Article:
Though her last album took a little time to gain traction, Jain asserted she was ready to bring African rhythms to modern pop like never before. With attention behind her this time, Jain leans even further into new sounds while offering her usual knack for quirky hooks. Though her rhythms are strong as ever, Jain’s rarely weird enough to stand out like she’s done in the past.
With its unnerving mix of organic and synthetic elements, “On My Way” makes you listen closer as Jain belts louder and louder in her intoxicating rhythms. While the song doesn’t quite bring enough oomph out of its choruses, it more than makes up for it with all the lush instrumentation and exotic melodies it infuses in its pop. “Flash – Pointe-Noire” on the other hand blends funk with a vintage cinematic grandeur, as its powerful beats are heightened through sharp strings. The percussion through the second verse only pushes this feeling further as the song expands into a sonic dish that keeps revealing new flavours.
“Alright” moves along on its slinking grooves again, as Jain’s own vocals ride along for a song that focuses on simple pop rather than opening new doors. This said, it ends up being the bridges that really make the song interesting. Unfortunately in a similar attempt at straightforward but addictive writing, “Oh Man” delivers a more generic product in progressions that only feels new in tone. This however feels mostly a product of its instrumentation, as even the hooks lose their appeal over time.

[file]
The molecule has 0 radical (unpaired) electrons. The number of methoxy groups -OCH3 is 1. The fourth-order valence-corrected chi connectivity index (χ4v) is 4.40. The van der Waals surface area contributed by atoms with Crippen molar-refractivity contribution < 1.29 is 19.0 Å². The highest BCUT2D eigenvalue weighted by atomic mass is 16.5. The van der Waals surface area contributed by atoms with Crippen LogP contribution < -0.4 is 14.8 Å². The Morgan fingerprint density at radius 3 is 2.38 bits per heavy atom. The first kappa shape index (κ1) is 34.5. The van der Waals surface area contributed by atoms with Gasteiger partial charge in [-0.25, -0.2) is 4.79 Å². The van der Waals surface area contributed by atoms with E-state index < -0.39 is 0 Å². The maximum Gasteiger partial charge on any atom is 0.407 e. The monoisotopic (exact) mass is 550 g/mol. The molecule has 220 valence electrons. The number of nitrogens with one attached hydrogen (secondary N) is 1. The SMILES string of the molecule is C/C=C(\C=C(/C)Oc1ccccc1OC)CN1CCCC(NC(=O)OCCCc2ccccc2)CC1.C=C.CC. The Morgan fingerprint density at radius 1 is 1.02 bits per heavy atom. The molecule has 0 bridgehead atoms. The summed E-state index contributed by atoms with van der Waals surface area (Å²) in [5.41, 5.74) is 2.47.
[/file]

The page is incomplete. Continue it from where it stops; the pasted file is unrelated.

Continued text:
Between the tones and overt “Inspector Gadget” rework, “Inspecta” feels utterly out of place in the record. Though it feels like a fun update on a classic theme song, this track straddles cheesiness and not pushing the envelope enough. Jain does however find a nice mix of unusual sounds and rhythms on “Dream” as her heavy pop slow-burns with its pointed instrumentation. It’s only a shame it doesn’t have more cards to play, as it feels so barebones that its later choruses take too long.
Jain comes back to life on “Star” as a primitive synth hook kicks things up for one of her strongest dance mixes on the whole record. With horns and strange effects slowly infecting the track more and more, Jain crafts a fine balance between African music and modern EDM. Though it certainly packs a political punch in its message against violence, “Feel It” just can’t pack that same creativity into its hooks. It’s a shame too as the track could certainly carry the power of many other political hits if it centered its writing with a little more overt melody.
The aggression behind “Abu Dhabi” balances out Jain’s playfulness as each section feels just as heavy as it is quirky. Each little break really showcases some amazing mixes of instruments that are hard to find, and it makes you want to hear more of this side of her sound. “Souldier” closes the record tenderly, and achieves a much more pointed blend of melody and message. While its reggae switch up doesn’t take away from the feeling, it’s not until its brass uptick that it truly adds to the feeling of fighting back.
Words by Owen Maxwell
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